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Indiana lawmakers prepare final mobile wagering push
The midwestern state is closing in on passing sports betting legislation as the end of the state legislative session nears. One of the bill’s sponsors, Senator Jon Ford, tells iGamingBusiness.com what changes are needed to ensure its success.
Indiana’s House of Representatives this week approved a sports betting bill that had already been passed by the Senate.
But with Senate Bill 552 significantly different from the bill that made it through the upper house in February, the pressure is on to restore a number of key elements before it heads to Governor Eric Holcomb.
The legislation returning to the Senate has undergone wholesale changes, with licence fees for operators slashed from $100,000 to $10,000, and a 9.5% gross revenue tax added by the House Ways and Means Committee.
These changes may appeal to operators looking to launch legal wagering in the state. The decision by the House Public Policy Committee to strip out language that would have allowed mobile wagering, on the other hand, will not.
SB552 now moves to a Conference Committee, at which representatives and senators will look to reach a compromise on key points of contention. With the Indiana legislative session coming to an end on April 29, there are less than two weeks to finalise the bill.
“I’m okay, I won’t say I’m ecstatic,” Senator Jon Ford, co-sponsor of the bill alongside Senator Mark Messmer, says of the current state of the bill, explaining that he believes the mobile component is crucial to the success of legal sports betting in Indiana.
“Our goal has been to make it as easy as possible for people to engage in sports wagering, because it’s very easy to use the illegal products,” Ford explains. “The lower the barriers are, the more we can bring in to a regulated market.
“[From] a generational aspect, younger folks are using mobile to do more and more in their everyday lives, and obviously the illegal market has made [sports betting] product very easy to use.”
He points out that the New Jersey market, where mobile is permitted, is significantly outperforming Mississippi, where punters are restricted to in-person betting.
“And now you see states like Mississippi going back to the legislature to allow mobile,” Ford adds.
Ford has form in terms of gaming expansion. In 2016 he was co-sponsor of SB339, which saw Indiana become one of the first states to regulate daily fantasy sports.
“Since then we have been engaged in watching that market, and when the Professional and Amateur Sports Protection Act [PASPA] was overruled it was a green light [to lawmakers],” he explains. “Everybody buckled down and came up with a pretty good product, trying to bring in some of the illegal market, give our casinos some competitive advantages over neighbouring states, and also protecting consumers.”
This includes allocating 3.3% of tax revenue to the state’s addiction services fund, with such a high rate “unique” among sports betting proposals filed in the wake of PASPA’s repeal.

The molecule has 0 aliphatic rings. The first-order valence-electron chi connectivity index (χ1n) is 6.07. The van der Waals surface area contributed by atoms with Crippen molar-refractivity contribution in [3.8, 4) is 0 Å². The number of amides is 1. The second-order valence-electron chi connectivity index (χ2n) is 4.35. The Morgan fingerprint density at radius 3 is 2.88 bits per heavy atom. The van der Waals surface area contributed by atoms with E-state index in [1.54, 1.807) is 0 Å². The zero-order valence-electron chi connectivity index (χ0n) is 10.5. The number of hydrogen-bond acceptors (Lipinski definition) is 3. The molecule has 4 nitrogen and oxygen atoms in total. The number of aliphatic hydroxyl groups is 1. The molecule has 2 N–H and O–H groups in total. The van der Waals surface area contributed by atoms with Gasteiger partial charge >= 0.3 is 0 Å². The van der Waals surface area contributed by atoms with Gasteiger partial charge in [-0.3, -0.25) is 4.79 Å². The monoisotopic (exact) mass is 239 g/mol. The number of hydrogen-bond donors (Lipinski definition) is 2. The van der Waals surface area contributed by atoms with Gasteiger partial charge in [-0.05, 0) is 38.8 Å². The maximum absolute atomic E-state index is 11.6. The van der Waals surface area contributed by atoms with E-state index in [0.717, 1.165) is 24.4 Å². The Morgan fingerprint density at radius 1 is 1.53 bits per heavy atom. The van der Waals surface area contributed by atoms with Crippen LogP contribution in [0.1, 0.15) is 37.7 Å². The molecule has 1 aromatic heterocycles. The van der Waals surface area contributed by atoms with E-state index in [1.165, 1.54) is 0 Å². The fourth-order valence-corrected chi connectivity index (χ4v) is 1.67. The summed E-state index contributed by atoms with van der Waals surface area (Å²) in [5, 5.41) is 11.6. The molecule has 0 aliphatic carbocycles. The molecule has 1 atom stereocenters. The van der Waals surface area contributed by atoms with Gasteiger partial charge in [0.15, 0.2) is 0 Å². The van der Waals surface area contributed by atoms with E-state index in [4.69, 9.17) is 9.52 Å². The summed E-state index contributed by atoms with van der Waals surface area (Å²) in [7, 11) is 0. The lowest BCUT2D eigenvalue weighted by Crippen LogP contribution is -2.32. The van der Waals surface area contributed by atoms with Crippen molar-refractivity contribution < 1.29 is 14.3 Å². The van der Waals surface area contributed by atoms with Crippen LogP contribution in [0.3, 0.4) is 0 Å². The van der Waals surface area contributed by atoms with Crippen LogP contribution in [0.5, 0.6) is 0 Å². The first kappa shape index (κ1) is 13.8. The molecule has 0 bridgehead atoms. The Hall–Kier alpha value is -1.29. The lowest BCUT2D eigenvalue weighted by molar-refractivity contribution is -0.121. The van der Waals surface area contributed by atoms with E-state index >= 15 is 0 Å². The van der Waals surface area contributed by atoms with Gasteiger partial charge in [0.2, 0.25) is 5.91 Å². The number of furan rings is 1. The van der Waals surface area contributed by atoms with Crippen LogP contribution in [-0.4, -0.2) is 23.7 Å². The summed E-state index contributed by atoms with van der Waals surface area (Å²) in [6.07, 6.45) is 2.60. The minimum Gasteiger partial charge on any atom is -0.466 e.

While it was a something of a pioneer in daily fantasy regulation, Indiana remains a conservative state – after all, its governor at the time, Mike Pence, deliberated for seven days before signing Ford’s bill into law.
Ford suggests this conservatism may have resulted in the mobile component being removed from SB552 by House Public Policy Committee chair Ben Smaltz.
“He doesn’t seem to buy into the argument that mobile would capture a lot of the illegal sports wagering market,” Ford says.
While the House Ways and Means Committee did not push to restore the mobile component, Ford argues that there is enough support in the legislature to include mobile wagering at the Conference Committee stage.
He says that it was more a case of shepherding the bill through the House, confirming support in each legislative chamber, rather than thrashing out the details in committee.
“We have been talking through the whole process, and we basically did what we needed to do to keep the ball moving,” he says.
Furthermore, Ford will also push to lower the fees required for two riverboat casinos on Lake Michigan to move onshore. Plans are underway to move one facility to Gary, with significant support to establish the second in Terre Haute.
Each riverboat casino, owned by Majestic Star Casino, will have to pay a $50m fee to do so, and while this is a significant improvement on the original $100m mooted, Ford believes it can come down further.
Despite having two major changes to push through, and little time to do so, he remains confident a satisfactory conclusion is within reach.
He adds there is significant bipartisan support for each measure. The bill itself is a bipartisan effort, with Ford (a Republican) drafting it alongside Messmer, a Democrat.
“We’ve worked with both parties [on this],” he says. “This is a piece of legislation that a lot of folks in Indiana have studied, and have engaged with the process.”
However, the pressure is on to make the changes, with the Conference Committee set to begin its work later this week with a hearing, before a series of closed-door meetings.
“I think we have plenty of time to get this done,” Ford says.